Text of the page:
Tidal Treasures of the Tamar: Community Saltmarsh Monitoring in Northern Tasmania

Miss Megan Dykman1, Mr Vishnu Prahalad2

1NRM North, Launceston, Australia, 2University of Tasmania, Hobart, Australia

Abstract

A nationally listed threatened community, Temperate Coastal Saltmarsh plays many vital ecological roles, including providing habitat to unique and diverse assemblages of birds and plants, acting as a coastal buffer and capturing carbon. However, our limited understanding and appreciation of saltmarsh ecosystems has contributed to their mismanagement, with over half of Tasmanian saltmarshes estimated to have already been lost or degraded.

The Tamar River estuary in northern Tasmania is home to approximately 86 ha of saltmarsh, all within 45 minutes of the city of Launceston, Tasmania’s second largest population centre.

Now in its third year, the Tamar Saltmarsh Monitoring Program has facilitated the involvement of community members in surveying and documenting the natural values of the Tamar River estuary saltmarshes, along with the human impacts they face. This program is part of a state-wide effort to better map, monitor and manage Tasmanian saltmarsh ecosystems. Along with collecting valuable data on the bird and plant inhabitants of saltmarshes, the surveys have raised the profile of these ecosystems among the local community and pinpointed key areas for improved management. Many survey volunteers had previously never stepped foot in a saltmarsh and, through their involvement in the program, have built knowledge, awareness and deeper connections with their local environment. We hope that the successes, challenges and lessons learnt from this program will inform and inspire other similar programs and contribute to the conservation of this valuable and vulnerable ecosystem.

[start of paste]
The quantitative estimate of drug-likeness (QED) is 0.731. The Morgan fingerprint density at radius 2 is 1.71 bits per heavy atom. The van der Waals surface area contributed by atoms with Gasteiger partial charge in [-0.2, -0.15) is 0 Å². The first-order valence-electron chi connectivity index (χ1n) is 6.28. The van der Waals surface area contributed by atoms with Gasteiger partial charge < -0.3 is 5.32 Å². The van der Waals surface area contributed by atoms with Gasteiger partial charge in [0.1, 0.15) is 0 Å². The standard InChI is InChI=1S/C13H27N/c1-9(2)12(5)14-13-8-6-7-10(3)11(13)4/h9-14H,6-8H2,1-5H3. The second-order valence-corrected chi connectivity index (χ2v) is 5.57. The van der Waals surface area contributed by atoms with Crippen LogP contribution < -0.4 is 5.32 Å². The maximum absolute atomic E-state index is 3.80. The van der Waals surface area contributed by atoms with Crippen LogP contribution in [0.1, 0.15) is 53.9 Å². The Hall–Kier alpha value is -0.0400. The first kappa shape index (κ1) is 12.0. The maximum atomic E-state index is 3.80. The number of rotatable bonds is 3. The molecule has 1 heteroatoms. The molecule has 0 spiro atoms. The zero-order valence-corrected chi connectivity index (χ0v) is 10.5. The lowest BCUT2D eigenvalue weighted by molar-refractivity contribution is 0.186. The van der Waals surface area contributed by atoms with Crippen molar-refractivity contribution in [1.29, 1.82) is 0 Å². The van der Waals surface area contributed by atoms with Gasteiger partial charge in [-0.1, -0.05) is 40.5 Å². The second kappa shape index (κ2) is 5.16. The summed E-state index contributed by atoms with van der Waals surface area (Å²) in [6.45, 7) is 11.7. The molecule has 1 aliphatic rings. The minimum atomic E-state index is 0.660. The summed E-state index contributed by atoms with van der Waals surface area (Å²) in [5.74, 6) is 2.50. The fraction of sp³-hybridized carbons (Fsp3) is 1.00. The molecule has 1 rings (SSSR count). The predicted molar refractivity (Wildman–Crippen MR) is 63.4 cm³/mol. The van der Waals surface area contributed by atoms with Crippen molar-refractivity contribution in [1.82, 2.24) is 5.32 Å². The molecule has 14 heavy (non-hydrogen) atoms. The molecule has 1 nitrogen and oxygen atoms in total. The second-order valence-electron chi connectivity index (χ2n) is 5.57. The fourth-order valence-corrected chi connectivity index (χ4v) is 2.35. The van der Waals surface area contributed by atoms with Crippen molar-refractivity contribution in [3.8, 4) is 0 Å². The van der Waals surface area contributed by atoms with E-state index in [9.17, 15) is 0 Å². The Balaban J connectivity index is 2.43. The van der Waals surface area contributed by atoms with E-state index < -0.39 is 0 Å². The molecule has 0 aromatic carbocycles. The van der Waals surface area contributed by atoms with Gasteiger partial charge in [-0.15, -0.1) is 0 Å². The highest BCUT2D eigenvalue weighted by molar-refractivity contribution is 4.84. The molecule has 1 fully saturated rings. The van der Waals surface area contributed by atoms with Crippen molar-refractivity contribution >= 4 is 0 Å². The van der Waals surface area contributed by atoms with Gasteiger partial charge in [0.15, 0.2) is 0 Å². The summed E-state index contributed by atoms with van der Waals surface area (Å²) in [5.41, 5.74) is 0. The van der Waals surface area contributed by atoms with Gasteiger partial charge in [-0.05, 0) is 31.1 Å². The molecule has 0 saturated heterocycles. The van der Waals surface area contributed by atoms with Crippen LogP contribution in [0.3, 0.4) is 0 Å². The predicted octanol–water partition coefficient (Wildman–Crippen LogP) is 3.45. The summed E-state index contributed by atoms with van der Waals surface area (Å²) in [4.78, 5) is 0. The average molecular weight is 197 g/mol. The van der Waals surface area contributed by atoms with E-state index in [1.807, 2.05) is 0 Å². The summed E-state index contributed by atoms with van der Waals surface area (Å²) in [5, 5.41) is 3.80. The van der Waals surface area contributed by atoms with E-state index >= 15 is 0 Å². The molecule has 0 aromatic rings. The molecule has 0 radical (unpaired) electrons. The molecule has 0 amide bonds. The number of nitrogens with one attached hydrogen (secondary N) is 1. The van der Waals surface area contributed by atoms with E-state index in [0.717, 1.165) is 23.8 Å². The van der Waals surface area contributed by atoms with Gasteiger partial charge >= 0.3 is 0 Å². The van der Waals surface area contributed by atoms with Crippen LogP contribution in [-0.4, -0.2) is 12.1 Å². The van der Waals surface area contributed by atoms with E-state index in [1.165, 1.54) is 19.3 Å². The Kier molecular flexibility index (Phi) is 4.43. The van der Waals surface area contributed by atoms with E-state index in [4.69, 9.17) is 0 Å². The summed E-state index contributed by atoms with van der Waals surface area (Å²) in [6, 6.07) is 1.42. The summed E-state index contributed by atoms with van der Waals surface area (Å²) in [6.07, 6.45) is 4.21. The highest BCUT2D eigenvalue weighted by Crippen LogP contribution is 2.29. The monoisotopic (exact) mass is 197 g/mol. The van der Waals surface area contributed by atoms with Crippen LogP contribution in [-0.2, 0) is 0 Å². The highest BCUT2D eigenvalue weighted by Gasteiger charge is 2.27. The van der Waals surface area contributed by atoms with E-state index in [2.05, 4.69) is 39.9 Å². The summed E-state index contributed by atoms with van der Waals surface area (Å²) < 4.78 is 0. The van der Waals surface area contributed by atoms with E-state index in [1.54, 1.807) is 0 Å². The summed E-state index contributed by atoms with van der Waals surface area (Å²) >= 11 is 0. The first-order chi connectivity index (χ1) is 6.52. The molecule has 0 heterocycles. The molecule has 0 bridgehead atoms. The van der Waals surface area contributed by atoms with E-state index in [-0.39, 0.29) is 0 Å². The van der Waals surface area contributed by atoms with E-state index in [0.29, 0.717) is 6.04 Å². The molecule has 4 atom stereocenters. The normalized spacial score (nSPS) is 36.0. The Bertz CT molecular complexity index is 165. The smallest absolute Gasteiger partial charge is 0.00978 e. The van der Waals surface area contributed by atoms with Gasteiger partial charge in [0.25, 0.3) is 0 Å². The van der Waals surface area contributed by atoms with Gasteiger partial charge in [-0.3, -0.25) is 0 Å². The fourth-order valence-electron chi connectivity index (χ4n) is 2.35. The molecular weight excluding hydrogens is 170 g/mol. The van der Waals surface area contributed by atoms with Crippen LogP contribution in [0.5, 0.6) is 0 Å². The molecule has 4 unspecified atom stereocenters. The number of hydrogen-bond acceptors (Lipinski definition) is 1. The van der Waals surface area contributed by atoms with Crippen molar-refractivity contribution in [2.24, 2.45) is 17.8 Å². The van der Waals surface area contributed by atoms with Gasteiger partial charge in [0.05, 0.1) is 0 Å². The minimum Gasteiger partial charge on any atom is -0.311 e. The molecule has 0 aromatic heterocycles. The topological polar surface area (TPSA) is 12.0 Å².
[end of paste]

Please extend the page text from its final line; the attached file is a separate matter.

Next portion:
Biography

Megan studied a Bachelor of Applied Science: Marine Environment at the Institute for Marine and Antarctic Studies, Launceston. Megan’s Honours project involved a benthic survey of the rocky reef communities of the lower Tamar River estuary and a taxonomic investigation of their octocoral inhabitants. Megan’s role as a facilitator at NRM North involves working closely with the community, smallholders and other stakeholders to facilitate their involvement in NRM activities. Megan coordinates the Tamar Saltmarsh Monitoring Program and is involved in water quality monitoring in the Tamar River estuary.

About the Association

The Australian Coastal Society (ACS) was initiated at the Coast to Coast Conference in Tasmania in 2004. The idea was floated as a means for those interested in coastal matters to communicate between conferences and where possible take resolutions of the conference to appropriate levels of government.

The idea was discussed further at the Coast to Coast Conference in Melbourne in 2006 and it was agreed that Bruce Thom develop a constitution of a company limited by guarantee that would operate on a national basis.

This plan was accomplished and in 2008 at the Coast to Coast Conference in Darwin the constitution was ratified and an Executive appointed. The company received charitable status in 2011.

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